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Healthcare focused op-ed draws notable parallels to constrained collision industry

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Business Practices | Collision Repair
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Some interesting correlations can be drawn between the health care and collision repair industries, namely the struggles faced by those who offer independent care and services.

In a Washington Post op-ed, Elizabeth Rosenthal, an author and KFF Health News senior contributing editor, wrote that she often hears from people who are panicked about finding a primary care doctor who takes their insurance or that they can afford. Many are retiring and others work shorter hours or refuse some insurance carriers. Concepts like workforce shortages, an aging industry, lengthy scheduling delays, and difficulty with billpayers that present challenges to consumers start to sound reminiscent of collision industry challenges.

Independent collision repair centers are increasingly selling their businesses, just as doctors are selling their practices.

Shops find themselves making difficult decisions in the work they accept over the carriers involved because they refuse to pay for OEM parts, want repairers to cut costs by disregarding OEM repair procedures, or won’t pay fair labor rates. Insurers want to pay less and less, undervaluing vehicle damages and actual cash values. Doctors’ offices receive pushback from carriers on necessary routine or preventive care, often requiring pre-authorization.

“One explanation for the disappearing primary-care doctor is financial,” Rosenthal wrote. “The payment structure in the U.S. health system has long rewarded surgeries and procedures while shortchanging the diagnostic, prescriptive, and preventive work that is the province of primary care. Furthermore, the traditionally independent doctors in this field have almost no power to negotiate sustainable payments with the mammoth insurers in the U.S. market.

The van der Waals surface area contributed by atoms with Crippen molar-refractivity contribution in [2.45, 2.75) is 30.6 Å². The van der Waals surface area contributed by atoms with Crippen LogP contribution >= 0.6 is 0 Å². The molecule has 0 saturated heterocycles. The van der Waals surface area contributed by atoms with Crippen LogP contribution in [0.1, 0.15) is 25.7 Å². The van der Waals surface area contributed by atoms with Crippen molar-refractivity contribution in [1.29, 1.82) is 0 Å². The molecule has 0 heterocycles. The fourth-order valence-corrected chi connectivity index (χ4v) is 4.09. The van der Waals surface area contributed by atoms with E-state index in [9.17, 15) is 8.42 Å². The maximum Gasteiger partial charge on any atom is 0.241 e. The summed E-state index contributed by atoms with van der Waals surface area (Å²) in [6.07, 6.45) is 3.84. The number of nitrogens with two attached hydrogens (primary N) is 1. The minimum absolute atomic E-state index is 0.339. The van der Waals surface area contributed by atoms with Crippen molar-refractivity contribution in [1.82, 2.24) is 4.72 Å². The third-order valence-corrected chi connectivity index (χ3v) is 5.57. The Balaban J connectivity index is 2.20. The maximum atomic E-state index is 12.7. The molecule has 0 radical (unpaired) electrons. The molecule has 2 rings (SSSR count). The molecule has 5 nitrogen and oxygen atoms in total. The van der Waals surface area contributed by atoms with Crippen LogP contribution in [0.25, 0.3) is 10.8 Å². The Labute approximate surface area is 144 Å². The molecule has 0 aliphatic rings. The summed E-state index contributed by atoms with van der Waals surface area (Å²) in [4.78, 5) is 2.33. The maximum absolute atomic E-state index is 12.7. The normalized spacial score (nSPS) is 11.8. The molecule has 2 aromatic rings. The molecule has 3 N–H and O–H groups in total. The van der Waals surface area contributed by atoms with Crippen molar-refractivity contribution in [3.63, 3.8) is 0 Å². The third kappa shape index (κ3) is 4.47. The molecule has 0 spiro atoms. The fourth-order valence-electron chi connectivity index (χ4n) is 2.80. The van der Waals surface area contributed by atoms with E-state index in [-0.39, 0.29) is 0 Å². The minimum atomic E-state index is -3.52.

“American physicians have been abandoning traditional primary-care practice — internal and family medicine — in large numbers. Those who remain are working fewer hours. And fewer medical students are choosing a field that once attracted some of the best and brightest because of its diagnostic challenges and the emotional gratification of deep relationships with patients.”

In collision repair, where do customers often go? Where do entry-level technicians tend to go for employment? Where their car is safely repaired without a lot of back and forth over how it’s repaired. And for techs, where they’re paid more and are offered better benefits, increasingly favoring a four-day workweek.

Base-level expectations for the new generation of workers, in general, is an inclusive and incentivized workplace culture that includes mentorship and a routed career path.

From what Rosenthal explains, it isn’t much different for new doctors, physician assistants, and nurse practitioners. They tend to pick working at specialty care offices over primary care because of a more streamlined workflow and realistic patient workload. Even though regular doctor visits and routine care mean better health, just as routine vehicle maintenance and proper collision and mechanical repairs make for a safer and more reliable vehicle.

All of this teamed together along with ever-increasing tech retirements and an unequal amount of techs in training are just some of the causes of an ongoing technician shortage of over 200,000 people across the collision, automotive, and diesel repair industries.